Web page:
15 Aug Volunteer Howard Ross offers clients more than just hope
“I really feel as though I’m making somebody’s life better,” says Charlotte Works’ volunteer Howard Ross. “I’m not here just to give them hope – I’m here to help them with the facts on the ground and get them hired.”
And give clients more than hope is what he does: he offers straightforward, practical, sometimes uncomfortable insight into the hiring process and the human soul.
A student (and teacher) of communications, and informally, the psychology of behavior; an entrepreneur and employee; coach and mentor, Ross brings a wealth of skills and experiences to his role as a job-search team facilitator and resume coach.
“I was looking for a place to put my energies [post-retirement] and found this to be a perfect match because I can sit at a job-search team and see part of myself in every person sitting around the table,” he says. “I can see myself 20, 30 years ago, and I’d like to think I have the answers they need now.”
Ross was “born into” his family’s jewelry business in Bay Shore, N.Y., which he ran for 23 years, during which he tripled its size through a combination of networking and skills improvement. He also served as a teaching assistant, lecturer and debate coach at Syracuse University and Dowling College in New York.
“I worked for myself before moving to Charlotte, and then I worked for somebody else because I wasn’t ready to retire,” notes Ross. “I’ve been on both sides. I know what bosses want: how can you help me? What tools do you have in your toolkit that will help my bottom line?”
He retired three years ago and today, devotes his time not only to Charlotte Works, but also to serving as a mentor for SCORE (SCORE Association, previously known as the Service Corps of Retired Executives) and an English-as-a-Second-Language conversation facilitator and instructor at International House.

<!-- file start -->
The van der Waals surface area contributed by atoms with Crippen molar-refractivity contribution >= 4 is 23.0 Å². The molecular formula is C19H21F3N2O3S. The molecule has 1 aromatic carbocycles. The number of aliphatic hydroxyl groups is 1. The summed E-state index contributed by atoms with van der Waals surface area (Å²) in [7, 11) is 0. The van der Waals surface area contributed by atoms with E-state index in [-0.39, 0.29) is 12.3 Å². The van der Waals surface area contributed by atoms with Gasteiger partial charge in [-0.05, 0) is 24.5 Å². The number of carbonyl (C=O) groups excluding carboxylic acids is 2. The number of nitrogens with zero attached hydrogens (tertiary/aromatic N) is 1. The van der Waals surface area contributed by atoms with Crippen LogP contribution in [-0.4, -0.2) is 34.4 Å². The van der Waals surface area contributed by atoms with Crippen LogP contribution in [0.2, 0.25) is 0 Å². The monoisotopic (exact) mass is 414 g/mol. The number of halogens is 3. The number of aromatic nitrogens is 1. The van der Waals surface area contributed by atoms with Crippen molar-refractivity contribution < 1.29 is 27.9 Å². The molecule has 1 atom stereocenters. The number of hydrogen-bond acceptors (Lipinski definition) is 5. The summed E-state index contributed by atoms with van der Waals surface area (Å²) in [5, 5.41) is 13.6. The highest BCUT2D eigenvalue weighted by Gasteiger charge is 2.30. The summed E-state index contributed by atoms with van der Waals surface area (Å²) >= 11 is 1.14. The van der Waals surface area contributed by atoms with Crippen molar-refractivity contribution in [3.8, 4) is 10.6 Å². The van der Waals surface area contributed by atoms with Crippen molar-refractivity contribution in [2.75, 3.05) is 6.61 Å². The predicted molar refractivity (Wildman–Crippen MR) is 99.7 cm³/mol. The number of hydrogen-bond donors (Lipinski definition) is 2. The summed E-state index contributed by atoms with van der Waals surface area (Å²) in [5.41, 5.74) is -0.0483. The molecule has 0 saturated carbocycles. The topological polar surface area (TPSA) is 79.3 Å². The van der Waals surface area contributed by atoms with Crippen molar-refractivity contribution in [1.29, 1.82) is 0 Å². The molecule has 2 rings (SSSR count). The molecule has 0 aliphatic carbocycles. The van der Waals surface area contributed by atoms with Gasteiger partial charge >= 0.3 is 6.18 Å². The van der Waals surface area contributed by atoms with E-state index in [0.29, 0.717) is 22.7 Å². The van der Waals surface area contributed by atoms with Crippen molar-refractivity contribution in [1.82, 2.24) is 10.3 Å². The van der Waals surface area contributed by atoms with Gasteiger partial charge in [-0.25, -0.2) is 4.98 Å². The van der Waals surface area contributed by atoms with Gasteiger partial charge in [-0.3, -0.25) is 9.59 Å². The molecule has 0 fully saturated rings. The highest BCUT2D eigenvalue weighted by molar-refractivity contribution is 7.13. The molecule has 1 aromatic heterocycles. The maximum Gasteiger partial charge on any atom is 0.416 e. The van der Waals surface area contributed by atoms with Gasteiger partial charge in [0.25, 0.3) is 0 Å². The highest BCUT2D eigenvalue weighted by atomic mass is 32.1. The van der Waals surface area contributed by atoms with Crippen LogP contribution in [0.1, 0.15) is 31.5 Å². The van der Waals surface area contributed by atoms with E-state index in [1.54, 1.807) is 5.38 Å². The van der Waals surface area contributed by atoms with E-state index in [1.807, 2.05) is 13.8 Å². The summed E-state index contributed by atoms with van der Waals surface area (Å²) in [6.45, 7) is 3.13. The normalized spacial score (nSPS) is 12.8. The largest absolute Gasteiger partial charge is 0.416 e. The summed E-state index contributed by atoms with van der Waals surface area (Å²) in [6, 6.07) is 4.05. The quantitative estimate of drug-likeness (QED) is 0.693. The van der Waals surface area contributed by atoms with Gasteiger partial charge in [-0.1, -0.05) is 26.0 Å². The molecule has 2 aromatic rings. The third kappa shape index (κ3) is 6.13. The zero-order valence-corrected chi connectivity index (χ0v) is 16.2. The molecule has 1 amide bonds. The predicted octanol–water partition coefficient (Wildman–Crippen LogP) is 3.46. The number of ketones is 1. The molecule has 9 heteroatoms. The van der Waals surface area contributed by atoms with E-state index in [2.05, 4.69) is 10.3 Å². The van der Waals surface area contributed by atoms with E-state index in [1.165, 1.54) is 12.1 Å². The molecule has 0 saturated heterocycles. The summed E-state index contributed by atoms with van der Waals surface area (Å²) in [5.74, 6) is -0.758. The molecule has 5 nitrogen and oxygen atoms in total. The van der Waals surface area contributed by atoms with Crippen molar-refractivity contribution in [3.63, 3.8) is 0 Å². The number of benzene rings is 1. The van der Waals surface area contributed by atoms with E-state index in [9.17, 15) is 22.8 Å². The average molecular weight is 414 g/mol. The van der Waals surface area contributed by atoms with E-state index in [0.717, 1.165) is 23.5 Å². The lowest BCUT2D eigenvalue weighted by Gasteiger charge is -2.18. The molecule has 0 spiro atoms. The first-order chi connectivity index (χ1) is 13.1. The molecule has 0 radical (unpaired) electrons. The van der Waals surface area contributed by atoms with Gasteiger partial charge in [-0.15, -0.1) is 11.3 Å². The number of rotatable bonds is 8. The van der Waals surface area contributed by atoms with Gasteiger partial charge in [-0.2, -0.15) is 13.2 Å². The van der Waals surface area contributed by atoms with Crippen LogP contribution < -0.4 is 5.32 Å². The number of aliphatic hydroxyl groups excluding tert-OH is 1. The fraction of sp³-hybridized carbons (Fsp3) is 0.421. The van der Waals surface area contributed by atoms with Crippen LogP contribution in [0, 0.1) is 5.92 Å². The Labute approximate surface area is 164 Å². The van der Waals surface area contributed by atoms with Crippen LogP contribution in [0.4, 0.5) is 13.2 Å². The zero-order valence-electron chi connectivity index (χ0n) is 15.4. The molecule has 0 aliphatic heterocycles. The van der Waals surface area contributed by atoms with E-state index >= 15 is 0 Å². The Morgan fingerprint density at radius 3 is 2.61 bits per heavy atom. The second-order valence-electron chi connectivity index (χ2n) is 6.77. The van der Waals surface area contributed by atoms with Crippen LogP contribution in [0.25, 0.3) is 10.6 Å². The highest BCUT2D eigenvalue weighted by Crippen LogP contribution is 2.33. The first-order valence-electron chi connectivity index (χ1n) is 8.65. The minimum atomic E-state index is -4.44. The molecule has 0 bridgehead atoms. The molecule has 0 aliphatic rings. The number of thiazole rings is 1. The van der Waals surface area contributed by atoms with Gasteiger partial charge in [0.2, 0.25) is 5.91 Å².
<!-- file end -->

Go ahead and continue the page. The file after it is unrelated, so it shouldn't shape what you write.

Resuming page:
People being unemployed has nothing to do with competence and everything to do with the ability to communicate effectively. It’s my job to help them communicate their competencies effectively – you’re in sales and marketing of yourself – to get hired.
Ross joined Charlotte Works’ volunteer ranks in spring 2013. “I find it to be very creative, and when you can go someplace and be creative, that’s good,” he says. “I analyze each person’s situation and, based on everything I’ve learned over the years, I can give them information and a direction to go that will open doors for them. I can be objective as to what they can do to better their situation so they don’t trip over their negative emotions and continue to stumble.”
Of his two roles here, Ross particularly enjoys facilitating a job-search team. “The interchanges between people are powerful. I can have a silent person who will speak up when they relate to something. People will help others more than they’ll help themselves,” he observes. “It’s a significant cooperative effort and significant bridges are built.”
Recently, he’s been teaching both his job-search team members and individual coaching clients the difference between accountability and responsibility. In his mind, accountability means you pay for your actions with money and/or time, and people are most accountable to themselves.
“I tell my people, ‘you are accountable to yourself.’ If you’re not working, we have to get to work to solve this issue. We don’t have time to fool around. We have to find the issue that’s preventing you from getting to where you want to be,” says Ross, who employs a variety of techniques including examples, comparisons/contrasts and the power of choice to fix a situation to bring a heightened sense of self-awareness to job-search team and coaching participants alike.
“It’s like being a refugee from the economy. You have no choice – there is no alternative but to go on. You cannot give up,” he says. “I’m firmly convinced that change is possible and you can get to where you want to be. I believe the impossible can be accomplished. Most people who come in here don’t believe that, but it’s the mission.”